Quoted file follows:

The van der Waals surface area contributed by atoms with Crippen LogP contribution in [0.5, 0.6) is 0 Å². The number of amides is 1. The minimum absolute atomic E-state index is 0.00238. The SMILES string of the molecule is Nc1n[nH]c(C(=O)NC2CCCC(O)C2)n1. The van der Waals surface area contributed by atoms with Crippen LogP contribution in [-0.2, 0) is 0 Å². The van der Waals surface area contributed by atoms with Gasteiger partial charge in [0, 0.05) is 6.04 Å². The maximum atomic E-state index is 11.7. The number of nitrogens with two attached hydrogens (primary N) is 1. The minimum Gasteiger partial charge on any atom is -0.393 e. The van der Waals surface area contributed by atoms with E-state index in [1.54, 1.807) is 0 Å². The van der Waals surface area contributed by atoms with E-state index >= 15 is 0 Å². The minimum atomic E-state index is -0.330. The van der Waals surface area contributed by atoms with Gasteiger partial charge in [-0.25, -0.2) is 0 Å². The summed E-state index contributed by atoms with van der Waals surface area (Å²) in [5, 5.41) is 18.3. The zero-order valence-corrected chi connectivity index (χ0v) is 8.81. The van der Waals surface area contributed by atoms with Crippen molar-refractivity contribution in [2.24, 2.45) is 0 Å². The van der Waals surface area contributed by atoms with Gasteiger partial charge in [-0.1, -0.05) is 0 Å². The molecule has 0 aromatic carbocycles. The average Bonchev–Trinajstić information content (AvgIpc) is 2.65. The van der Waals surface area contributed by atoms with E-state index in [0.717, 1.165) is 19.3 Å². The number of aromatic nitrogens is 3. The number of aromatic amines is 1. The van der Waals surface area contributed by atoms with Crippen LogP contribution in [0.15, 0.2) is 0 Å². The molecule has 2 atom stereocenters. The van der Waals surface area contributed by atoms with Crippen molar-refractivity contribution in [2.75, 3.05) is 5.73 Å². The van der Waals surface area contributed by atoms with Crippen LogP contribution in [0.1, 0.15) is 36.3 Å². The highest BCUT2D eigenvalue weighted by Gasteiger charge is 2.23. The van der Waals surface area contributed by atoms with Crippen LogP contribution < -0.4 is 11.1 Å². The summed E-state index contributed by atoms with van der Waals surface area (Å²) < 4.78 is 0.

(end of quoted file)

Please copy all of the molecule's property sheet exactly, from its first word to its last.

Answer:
The van der Waals surface area contributed by atoms with Crippen LogP contribution in [0.5, 0.6) is 0 Å². The number of amides is 1. The minimum absolute atomic E-state index is 0.00238. The SMILES string of the molecule is Nc1n[nH]c(C(=O)NC2CCCC(O)C2)n1. The van der Waals surface area contributed by atoms with Crippen LogP contribution in [-0.2, 0) is 0 Å². The van der Waals surface area contributed by atoms with Gasteiger partial charge in [0, 0.05) is 6.04 Å². The maximum atomic E-state index is 11.7. The number of nitrogens with two attached hydrogens (primary N) is 1. The minimum Gasteiger partial charge on any atom is -0.393 e. The van der Waals surface area contributed by atoms with E-state index in [1.54, 1.807) is 0 Å². The van der Waals surface area contributed by atoms with E-state index >= 15 is 0 Å². The minimum atomic E-state index is -0.330. The van der Waals surface area contributed by atoms with Gasteiger partial charge in [-0.25, -0.2) is 0 Å². The summed E-state index contributed by atoms with van der Waals surface area (Å²) in [5, 5.41) is 18.3. The zero-order valence-corrected chi connectivity index (χ0v) is 8.81. The van der Waals surface area contributed by atoms with Crippen molar-refractivity contribution in [2.24, 2.45) is 0 Å². The van der Waals surface area contributed by atoms with Gasteiger partial charge in [-0.1, -0.05) is 0 Å². The molecule has 0 aromatic carbocycles. The average Bonchev–Trinajstić information content (AvgIpc) is 2.65. The van der Waals surface area contributed by atoms with E-state index in [0.717, 1.165) is 19.3 Å². The number of aromatic nitrogens is 3. The number of aromatic amines is 1. The van der Waals surface area contributed by atoms with Crippen LogP contribution in [0.15, 0.2) is 0 Å². The molecule has 2 atom stereocenters. The van der Waals surface area contributed by atoms with Crippen molar-refractivity contribution in [2.75, 3.05) is 5.73 Å². The van der Waals surface area contributed by atoms with Crippen LogP contribution in [0.1, 0.15) is 36.3 Å². The highest BCUT2D eigenvalue weighted by Gasteiger charge is 2.23. The van der Waals surface area contributed by atoms with Crippen LogP contribution < -0.4 is 11.1 Å². The summed E-state index contributed by atoms with van der Waals surface area (Å²) < 4.78 is 0.